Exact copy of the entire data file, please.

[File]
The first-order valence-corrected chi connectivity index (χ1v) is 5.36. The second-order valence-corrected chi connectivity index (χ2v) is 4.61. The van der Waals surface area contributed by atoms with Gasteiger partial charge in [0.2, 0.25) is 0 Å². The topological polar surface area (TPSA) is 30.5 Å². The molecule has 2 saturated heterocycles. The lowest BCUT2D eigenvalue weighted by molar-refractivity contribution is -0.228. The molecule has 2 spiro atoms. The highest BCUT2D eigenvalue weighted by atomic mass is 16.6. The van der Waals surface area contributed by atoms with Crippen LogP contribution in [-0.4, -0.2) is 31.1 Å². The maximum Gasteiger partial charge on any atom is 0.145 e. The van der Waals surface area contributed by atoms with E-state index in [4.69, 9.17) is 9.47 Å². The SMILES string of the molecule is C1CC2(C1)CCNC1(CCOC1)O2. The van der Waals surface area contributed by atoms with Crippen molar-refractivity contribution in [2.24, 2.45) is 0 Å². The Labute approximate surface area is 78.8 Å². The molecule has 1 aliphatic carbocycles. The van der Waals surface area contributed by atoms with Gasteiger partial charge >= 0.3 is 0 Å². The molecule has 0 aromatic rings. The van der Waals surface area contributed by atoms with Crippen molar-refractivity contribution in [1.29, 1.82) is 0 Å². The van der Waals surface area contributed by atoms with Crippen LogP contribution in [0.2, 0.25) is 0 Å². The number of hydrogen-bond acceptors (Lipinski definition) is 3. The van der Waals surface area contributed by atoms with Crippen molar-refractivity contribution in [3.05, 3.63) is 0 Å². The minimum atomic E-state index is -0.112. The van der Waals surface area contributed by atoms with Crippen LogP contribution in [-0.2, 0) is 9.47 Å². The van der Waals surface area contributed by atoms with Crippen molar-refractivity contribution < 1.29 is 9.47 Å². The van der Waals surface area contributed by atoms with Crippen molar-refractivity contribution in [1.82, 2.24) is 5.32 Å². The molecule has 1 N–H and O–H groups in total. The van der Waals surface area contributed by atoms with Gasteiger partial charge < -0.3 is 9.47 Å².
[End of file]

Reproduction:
The first-order valence-corrected chi connectivity index (χ1v) is 5.36. The second-order valence-corrected chi connectivity index (χ2v) is 4.61. The van der Waals surface area contributed by atoms with Gasteiger partial charge in [0.2, 0.25) is 0 Å². The topological polar surface area (TPSA) is 30.5 Å². The molecule has 2 saturated heterocycles. The lowest BCUT2D eigenvalue weighted by molar-refractivity contribution is -0.228. The molecule has 2 spiro atoms. The highest BCUT2D eigenvalue weighted by atomic mass is 16.6. The van der Waals surface area contributed by atoms with Crippen LogP contribution in [-0.4, -0.2) is 31.1 Å². The maximum Gasteiger partial charge on any atom is 0.145 e. The van der Waals surface area contributed by atoms with E-state index in [4.69, 9.17) is 9.47 Å². The SMILES string of the molecule is C1CC2(C1)CCNC1(CCOC1)O2. The van der Waals surface area contributed by atoms with Crippen molar-refractivity contribution in [2.24, 2.45) is 0 Å². The Labute approximate surface area is 78.8 Å². The molecule has 1 aliphatic carbocycles. The van der Waals surface area contributed by atoms with Gasteiger partial charge >= 0.3 is 0 Å². The molecule has 0 aromatic rings. The van der Waals surface area contributed by atoms with Crippen molar-refractivity contribution in [1.29, 1.82) is 0 Å². The van der Waals surface area contributed by atoms with Crippen LogP contribution in [0.2, 0.25) is 0 Å². The number of hydrogen-bond acceptors (Lipinski definition) is 3. The van der Waals surface area contributed by atoms with Crippen molar-refractivity contribution in [3.05, 3.63) is 0 Å². The minimum atomic E-state index is -0.112. The van der Waals surface area contributed by atoms with Crippen LogP contribution in [-0.2, 0) is 9.47 Å². The van der Waals surface area contributed by atoms with Crippen molar-refractivity contribution < 1.29 is 9.47 Å². The van der Waals surface area contributed by atoms with Crippen molar-refractivity contribution in [1.82, 2.24) is 5.32 Å². The molecule has 1 N–H and O–H groups in total. The van der Waals surface area contributed by atoms with Gasteiger partial charge < -0.3 is 9.47 Å².